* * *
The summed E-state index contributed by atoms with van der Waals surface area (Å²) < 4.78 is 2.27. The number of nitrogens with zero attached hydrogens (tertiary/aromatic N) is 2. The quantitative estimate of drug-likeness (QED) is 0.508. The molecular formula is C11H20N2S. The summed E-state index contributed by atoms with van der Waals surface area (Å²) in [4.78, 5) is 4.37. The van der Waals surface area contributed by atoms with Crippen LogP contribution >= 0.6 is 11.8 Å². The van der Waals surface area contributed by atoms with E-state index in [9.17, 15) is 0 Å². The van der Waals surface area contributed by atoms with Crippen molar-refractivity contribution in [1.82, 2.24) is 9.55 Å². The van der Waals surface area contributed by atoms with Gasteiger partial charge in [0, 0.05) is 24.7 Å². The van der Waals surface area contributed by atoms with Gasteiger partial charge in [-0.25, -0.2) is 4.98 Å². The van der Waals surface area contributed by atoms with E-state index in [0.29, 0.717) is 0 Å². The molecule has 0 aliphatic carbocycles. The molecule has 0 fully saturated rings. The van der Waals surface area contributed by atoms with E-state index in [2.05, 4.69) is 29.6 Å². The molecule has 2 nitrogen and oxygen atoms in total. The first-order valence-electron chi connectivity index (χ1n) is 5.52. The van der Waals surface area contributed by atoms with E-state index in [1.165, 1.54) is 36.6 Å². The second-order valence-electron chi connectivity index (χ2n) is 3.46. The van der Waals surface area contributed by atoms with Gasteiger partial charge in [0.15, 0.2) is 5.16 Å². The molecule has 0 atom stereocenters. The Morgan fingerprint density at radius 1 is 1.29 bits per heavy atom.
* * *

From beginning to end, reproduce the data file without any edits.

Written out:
The summed E-state index contributed by atoms with van der Waals surface area (Å²) < 4.78 is 2.27. The number of nitrogens with zero attached hydrogens (tertiary/aromatic N) is 2. The quantitative estimate of drug-likeness (QED) is 0.508. The molecular formula is C11H20N2S. The summed E-state index contributed by atoms with van der Waals surface area (Å²) in [4.78, 5) is 4.37. The van der Waals surface area contributed by atoms with Crippen LogP contribution >= 0.6 is 11.8 Å². The van der Waals surface area contributed by atoms with E-state index in [9.17, 15) is 0 Å². The van der Waals surface area contributed by atoms with Crippen molar-refractivity contribution in [1.82, 2.24) is 9.55 Å². The van der Waals surface area contributed by atoms with Gasteiger partial charge in [0, 0.05) is 24.7 Å². The van der Waals surface area contributed by atoms with Gasteiger partial charge in [-0.25, -0.2) is 4.98 Å². The van der Waals surface area contributed by atoms with E-state index in [0.29, 0.717) is 0 Å². The molecule has 0 aliphatic carbocycles. The molecule has 0 fully saturated rings. The van der Waals surface area contributed by atoms with E-state index in [2.05, 4.69) is 29.6 Å². The molecule has 2 nitrogen and oxygen atoms in total. The first-order valence-electron chi connectivity index (χ1n) is 5.52. The van der Waals surface area contributed by atoms with E-state index in [1.165, 1.54) is 36.6 Å². The second-order valence-electron chi connectivity index (χ2n) is 3.46. The van der Waals surface area contributed by atoms with Gasteiger partial charge in [0.15, 0.2) is 5.16 Å². The molecule has 0 atom stereocenters. The Morgan fingerprint density at radius 1 is 1.29 bits per heavy atom.